Evidence linking Padilla to 'dirty bomb' plot may have been obtained under 'harsh questioning.'
Christian Science Monitor

Several reasons have been given for the US government’s decision this week not to include charges of ties to Al Qaeda or the plans to build a ‘dirty bomb’ in its indictment against US citizen Jose Padilla. The New York Times Thursday quoted unnamed current and former government sources say one of those reasons may be that it was unwilling to allow the testimony of the two Al Qaeda members who linked Mr. Padilla to the above plot because the two men may have been ‘subjected to harsh questioning.’

The Qaeda members were Khalid Shaikh Mohammed, believed to be the mastermind of the attacks of Sept. 11, 2001, and Abu Zubaydah, a top recruiter, who gave their accounts to American questioners in 2002 and 2003. The two continue to be held in secret prisons by the CIA, whose internal reviews have raised questions about their treatment and credibility, the officials said.
One review, completed in the spring of 2004 by the CIA inspector general, found that Mohammed had been subjected to excessive use of a technique involving near-drowning [known as waterboarding] in the first months after his capture, according to US intelligence officials.
The anonymous sources quoted by the Times say that the Bush administration decided not to include the more serious charges because the two top Al Qaeda men could “never be used as witnesses,” and their testimony was the only thing linking Padilla to the bombing plots. Officials were concerned that “it could open up charges from defense lawyers that their earlier statements resulted from torture.”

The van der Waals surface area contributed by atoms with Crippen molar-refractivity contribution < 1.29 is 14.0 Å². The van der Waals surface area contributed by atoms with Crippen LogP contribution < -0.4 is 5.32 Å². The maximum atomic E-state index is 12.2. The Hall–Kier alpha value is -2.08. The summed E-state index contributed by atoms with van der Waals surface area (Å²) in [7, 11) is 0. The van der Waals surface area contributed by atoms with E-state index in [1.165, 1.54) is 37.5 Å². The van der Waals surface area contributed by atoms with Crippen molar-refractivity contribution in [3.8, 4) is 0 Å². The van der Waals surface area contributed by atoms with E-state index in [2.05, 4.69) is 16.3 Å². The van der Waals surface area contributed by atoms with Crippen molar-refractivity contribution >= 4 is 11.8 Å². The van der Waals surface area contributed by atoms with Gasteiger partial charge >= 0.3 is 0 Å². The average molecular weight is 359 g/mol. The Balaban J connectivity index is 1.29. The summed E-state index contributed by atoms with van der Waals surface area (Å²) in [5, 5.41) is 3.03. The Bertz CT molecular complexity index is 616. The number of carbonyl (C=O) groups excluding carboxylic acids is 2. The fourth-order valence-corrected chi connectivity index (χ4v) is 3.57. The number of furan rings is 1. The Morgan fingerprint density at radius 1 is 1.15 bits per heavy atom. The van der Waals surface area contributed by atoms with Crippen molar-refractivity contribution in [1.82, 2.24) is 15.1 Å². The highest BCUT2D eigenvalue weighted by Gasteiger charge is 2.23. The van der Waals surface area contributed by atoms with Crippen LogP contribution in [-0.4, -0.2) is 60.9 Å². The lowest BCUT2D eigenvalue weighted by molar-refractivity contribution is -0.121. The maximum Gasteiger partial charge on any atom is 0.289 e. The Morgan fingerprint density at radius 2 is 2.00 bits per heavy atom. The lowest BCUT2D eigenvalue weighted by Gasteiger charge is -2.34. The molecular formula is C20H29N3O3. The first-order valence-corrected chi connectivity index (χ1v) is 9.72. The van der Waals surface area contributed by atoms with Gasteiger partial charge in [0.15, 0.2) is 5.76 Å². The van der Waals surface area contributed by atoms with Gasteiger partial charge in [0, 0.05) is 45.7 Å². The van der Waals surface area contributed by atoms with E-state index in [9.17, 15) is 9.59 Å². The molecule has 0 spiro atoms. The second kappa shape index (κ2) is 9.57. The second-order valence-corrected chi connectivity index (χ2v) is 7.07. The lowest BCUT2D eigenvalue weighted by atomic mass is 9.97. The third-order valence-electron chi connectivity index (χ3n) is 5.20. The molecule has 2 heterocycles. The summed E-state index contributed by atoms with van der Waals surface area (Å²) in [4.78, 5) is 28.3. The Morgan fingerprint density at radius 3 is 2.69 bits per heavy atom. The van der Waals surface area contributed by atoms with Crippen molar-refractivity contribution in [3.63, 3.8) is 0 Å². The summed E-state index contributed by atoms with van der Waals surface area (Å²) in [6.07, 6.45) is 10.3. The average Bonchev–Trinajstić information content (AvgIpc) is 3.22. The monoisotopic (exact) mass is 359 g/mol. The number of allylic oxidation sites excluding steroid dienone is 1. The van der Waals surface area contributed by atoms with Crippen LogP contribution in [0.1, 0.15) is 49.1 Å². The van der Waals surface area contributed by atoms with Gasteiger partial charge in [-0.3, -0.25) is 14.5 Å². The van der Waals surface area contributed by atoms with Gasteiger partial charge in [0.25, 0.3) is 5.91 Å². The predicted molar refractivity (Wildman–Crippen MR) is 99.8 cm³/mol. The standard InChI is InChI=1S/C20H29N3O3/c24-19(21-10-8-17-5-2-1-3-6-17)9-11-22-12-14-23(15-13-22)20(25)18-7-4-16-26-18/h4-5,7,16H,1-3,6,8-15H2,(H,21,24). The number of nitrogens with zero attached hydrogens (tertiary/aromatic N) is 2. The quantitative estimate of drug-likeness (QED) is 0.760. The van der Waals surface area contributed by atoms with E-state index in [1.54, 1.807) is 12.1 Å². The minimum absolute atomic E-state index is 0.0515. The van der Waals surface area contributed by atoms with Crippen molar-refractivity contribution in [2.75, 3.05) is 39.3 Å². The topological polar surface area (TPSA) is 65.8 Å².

The Guardian reported Thursday that the Bush administration was also worried that if the men were questioned, they could expose classified information about the CIA’s secret prison system , located in other countries around the world, which was recently uncovered by human rights groups.

The Miami Herald reported Wednesday that the decision to shift Padilla from “enemy combatant to criminal defendant represents the latest move to avoid a legal showdown” with the Supreme Count over presidential power. Legal experts quoted by the Herald say that the latest example of how the Bush administration “short-circuits legal challenges to its expansive use of wartime powers.”

“The administration only changes when things get hot in the courthouse,” said Eugene Fidell, president of the nonpartisan National Institute of Military Justice. Scott Silliman, an expert on national security law at Duke University, said the administration’s decision on Padilla “clearly is an exercise in damage control to avoid an adverse legal decision.”
There’s still a chance the Supreme Court could take the Padilla case to settle the issue, but Silliman said that was unlikely. Attorney General Alberto Gonzales said the case before the court is now “moot.”
USAToday writes in an editorial that by moving Padilla “from a military brig to a federal detention center, Bush might have avoided a Supreme Court showdown he was likely to lose.”

Padilla’s lawyers, however, have signaled that they do not intend to drop their request to be heard by the Supreme Court. The Financial Times say the lawyers intend to seize on the administration’s refusal to clarify the legal standing of Padilla. The Department of Justice has only said he is no longer in custody as an enemy combatant.